# Thread: distance question

1. ## distance question

I'm havin a problem with a word problem that read
"a runner sprints around a circular track with a radius 100m at the constant speed of 7m/s. The runner'sf riend is standing at a distance 200m from the center of the track. How fast is the distance between them changing when the distane is 200m?"

2. Draw a diagram first.

Setup a coordiante system. Make the (0,0) the circle's center. Make (200,0) the position of the friend.

Can you write the equations for the runner's position on the circle over time? Something like x(t) = 100cos(At), y(t) = 100sin(At), but you have to find A so that the speed is 7m/s
Now can you write the equation for the distance between the runner and the friend over time? Call this function dist(t)
When is the distance 200? dist(t) = 200
How fast is the distance changing at this time?

3. okay that makes sense but how do you find A and what would t stand for??

4. t stands for time.

A is your angular speed. Remember linear speed = angular speed * radius.

You can also take derivative of x and y w.r.t t
speed is sqrt(x'^2 + y'^2). Which you will find speed = 100A.

5. Hello, skyhawk714!

$\text{A runner sprints around a circular track with a radius 100 m}$
$\text{at a constant speed of 7 m/s. }\:\text{The runner's friend is standing}$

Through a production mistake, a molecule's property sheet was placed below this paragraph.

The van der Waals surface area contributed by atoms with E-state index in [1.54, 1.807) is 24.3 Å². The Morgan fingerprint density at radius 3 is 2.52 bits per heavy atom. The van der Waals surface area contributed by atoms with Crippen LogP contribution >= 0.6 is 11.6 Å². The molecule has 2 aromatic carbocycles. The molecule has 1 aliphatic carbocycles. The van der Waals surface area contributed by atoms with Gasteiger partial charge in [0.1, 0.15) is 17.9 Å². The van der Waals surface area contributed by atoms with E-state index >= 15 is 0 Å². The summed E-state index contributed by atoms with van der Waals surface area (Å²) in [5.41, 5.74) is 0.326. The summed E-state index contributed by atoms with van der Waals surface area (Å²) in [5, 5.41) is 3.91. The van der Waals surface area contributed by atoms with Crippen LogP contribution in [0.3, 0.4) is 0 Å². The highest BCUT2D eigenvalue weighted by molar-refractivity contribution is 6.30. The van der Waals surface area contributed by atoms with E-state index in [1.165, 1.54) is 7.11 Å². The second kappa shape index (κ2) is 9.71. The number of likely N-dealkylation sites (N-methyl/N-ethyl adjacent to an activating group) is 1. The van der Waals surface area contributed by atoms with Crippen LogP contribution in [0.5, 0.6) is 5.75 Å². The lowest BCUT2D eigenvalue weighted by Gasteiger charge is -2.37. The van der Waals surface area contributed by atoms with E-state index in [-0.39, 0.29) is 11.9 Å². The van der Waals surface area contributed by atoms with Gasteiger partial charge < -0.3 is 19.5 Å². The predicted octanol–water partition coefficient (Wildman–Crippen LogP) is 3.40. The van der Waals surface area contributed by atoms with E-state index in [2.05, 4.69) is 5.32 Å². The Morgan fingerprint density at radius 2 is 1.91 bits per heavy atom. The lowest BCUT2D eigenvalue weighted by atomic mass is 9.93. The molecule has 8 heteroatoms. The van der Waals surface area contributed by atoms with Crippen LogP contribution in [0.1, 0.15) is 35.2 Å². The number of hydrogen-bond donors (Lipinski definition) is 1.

$\text{at a distance 200m from the center of the track.}$

$\text{How fast is the distance between them changing}$
$\text{when the distance is 200 m?}$
Code:
              * * *
*           *  R
*               o
*          100 *  * *   x
*         *
*           * @     *      *
*         o - - - - * - - - - o F
*         O   100   *P  100

*                 *
*               *
*           *
* * *

The track is a circle with center $\,O$ and radius 199 m.

The runner is at $\,R\!:\;OR = 50.$.
His friend is at $\,F\!:\;OF = 200$
Let $\theta \,=\,\angle ROF.$
Let $x\,=\,RF.$

$\text{The runner sprints along arc }\,s \,=\,\overline{PR}\,\text{ at }\,\dfrac{ds}{dt} = 7\text{ m/s.}$

$\text{Since }s \:=\:r\theta,\,\text{ then: }\:\dfrac{ds}{dt} \:=\:r\dfrac{d\theta}{dt} \quad\Rightarrow\quad \dfrac{d\theta}{dt} \:=\:\dfrac{1}{r}\dfrac{ds}{dt}$

. . Hence: . $\dfrac{d\theta}{dt} \:=\:\dfrac{7}{100} \:=\:0.07$ .[1]

Law of Cosines: . $x^2 \;=\;100^2 + 200^2 - 2(100)(200)\cos\theta$

. . . . . . . . . . . . $x^2 \;=\;50,\!000 - 40,\!000\cos\theta$

Differentiate with respect to time:

. . $2x\dfrac{dx}{dt} \;=\;40,\!000\sin\theta\dfrac{d\theta}{dt} \quad\Rightarrow\quad \dfrac{dx}{dt} \;=\;\dfrac{20,\!000\sin\theta}{x}\dfrac{d\theta}{ dt}$ .[2]

When $x = 200$, we have isosceles triaagle $F\!RO$ with sides 100, 200, 200.
. . And we find that: . $\sin\theta \,=\,\frac{\sqrt{15}}{4}$ .[3]

Substitute [1] and [3] into [2]:

. . $\dfrac{dx}{dt} \;=\;\dfrac{20,\!000\left(\frac{\sqrt{15}}{4}\righ t)}{200}(0.07) \;\approx 6.78\text{ m/sec}$